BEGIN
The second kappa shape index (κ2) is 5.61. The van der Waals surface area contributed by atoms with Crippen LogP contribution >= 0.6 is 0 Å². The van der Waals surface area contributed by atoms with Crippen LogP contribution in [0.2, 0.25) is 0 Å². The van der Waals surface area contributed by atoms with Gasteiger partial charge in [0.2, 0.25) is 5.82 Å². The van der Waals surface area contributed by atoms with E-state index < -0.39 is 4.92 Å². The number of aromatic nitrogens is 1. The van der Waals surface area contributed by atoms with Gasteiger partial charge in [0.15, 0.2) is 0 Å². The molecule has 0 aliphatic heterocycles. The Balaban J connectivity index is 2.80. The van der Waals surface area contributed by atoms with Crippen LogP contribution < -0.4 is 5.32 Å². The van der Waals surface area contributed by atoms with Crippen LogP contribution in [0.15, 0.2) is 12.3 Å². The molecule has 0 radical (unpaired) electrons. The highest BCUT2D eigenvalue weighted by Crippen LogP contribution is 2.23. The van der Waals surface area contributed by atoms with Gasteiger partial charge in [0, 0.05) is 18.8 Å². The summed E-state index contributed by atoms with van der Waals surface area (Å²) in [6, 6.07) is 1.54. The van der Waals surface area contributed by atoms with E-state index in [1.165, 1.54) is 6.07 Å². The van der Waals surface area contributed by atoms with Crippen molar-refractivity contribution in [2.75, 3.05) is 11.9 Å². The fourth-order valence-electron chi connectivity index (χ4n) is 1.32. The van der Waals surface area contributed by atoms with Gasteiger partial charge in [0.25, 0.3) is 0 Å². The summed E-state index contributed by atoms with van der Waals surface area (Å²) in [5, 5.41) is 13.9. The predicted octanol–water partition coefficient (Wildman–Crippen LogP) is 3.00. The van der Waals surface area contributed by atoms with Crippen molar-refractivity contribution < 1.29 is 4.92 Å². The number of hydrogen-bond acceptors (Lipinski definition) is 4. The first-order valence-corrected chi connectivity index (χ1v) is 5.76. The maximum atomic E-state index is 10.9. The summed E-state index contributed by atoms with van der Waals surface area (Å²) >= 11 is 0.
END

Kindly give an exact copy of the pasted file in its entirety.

The second kappa shape index (κ2) is 5.61. The van der Waals surface area contributed by atoms with Crippen LogP contribution >= 0.6 is 0 Å². The van der Waals surface area contributed by atoms with Crippen LogP contribution in [0.2, 0.25) is 0 Å². The van der Waals surface area contributed by atoms with Gasteiger partial charge in [0.2, 0.25) is 5.82 Å². The van der Waals surface area contributed by atoms with E-state index < -0.39 is 4.92 Å². The number of aromatic nitrogens is 1. The van der Waals surface area contributed by atoms with Gasteiger partial charge in [0.15, 0.2) is 0 Å². The molecule has 0 aliphatic heterocycles. The Balaban J connectivity index is 2.80. The van der Waals surface area contributed by atoms with Crippen LogP contribution < -0.4 is 5.32 Å². The van der Waals surface area contributed by atoms with Crippen LogP contribution in [0.15, 0.2) is 12.3 Å². The molecule has 0 radical (unpaired) electrons. The highest BCUT2D eigenvalue weighted by Crippen LogP contribution is 2.23. The van der Waals surface area contributed by atoms with Gasteiger partial charge in [0, 0.05) is 18.8 Å². The summed E-state index contributed by atoms with van der Waals surface area (Å²) in [6, 6.07) is 1.54. The van der Waals surface area contributed by atoms with E-state index in [1.165, 1.54) is 6.07 Å². The van der Waals surface area contributed by atoms with Crippen molar-refractivity contribution in [2.75, 3.05) is 11.9 Å². The fourth-order valence-electron chi connectivity index (χ4n) is 1.32. The van der Waals surface area contributed by atoms with Gasteiger partial charge in [0.25, 0.3) is 0 Å². The summed E-state index contributed by atoms with van der Waals surface area (Å²) in [5, 5.41) is 13.9. The predicted octanol–water partition coefficient (Wildman–Crippen LogP) is 3.00. The van der Waals surface area contributed by atoms with Crippen molar-refractivity contribution < 1.29 is 4.92 Å². The number of hydrogen-bond acceptors (Lipinski definition) is 4. The first-order valence-corrected chi connectivity index (χ1v) is 5.76. The maximum atomic E-state index is 10.9. The summed E-state index contributed by atoms with van der Waals surface area (Å²) >= 11 is 0.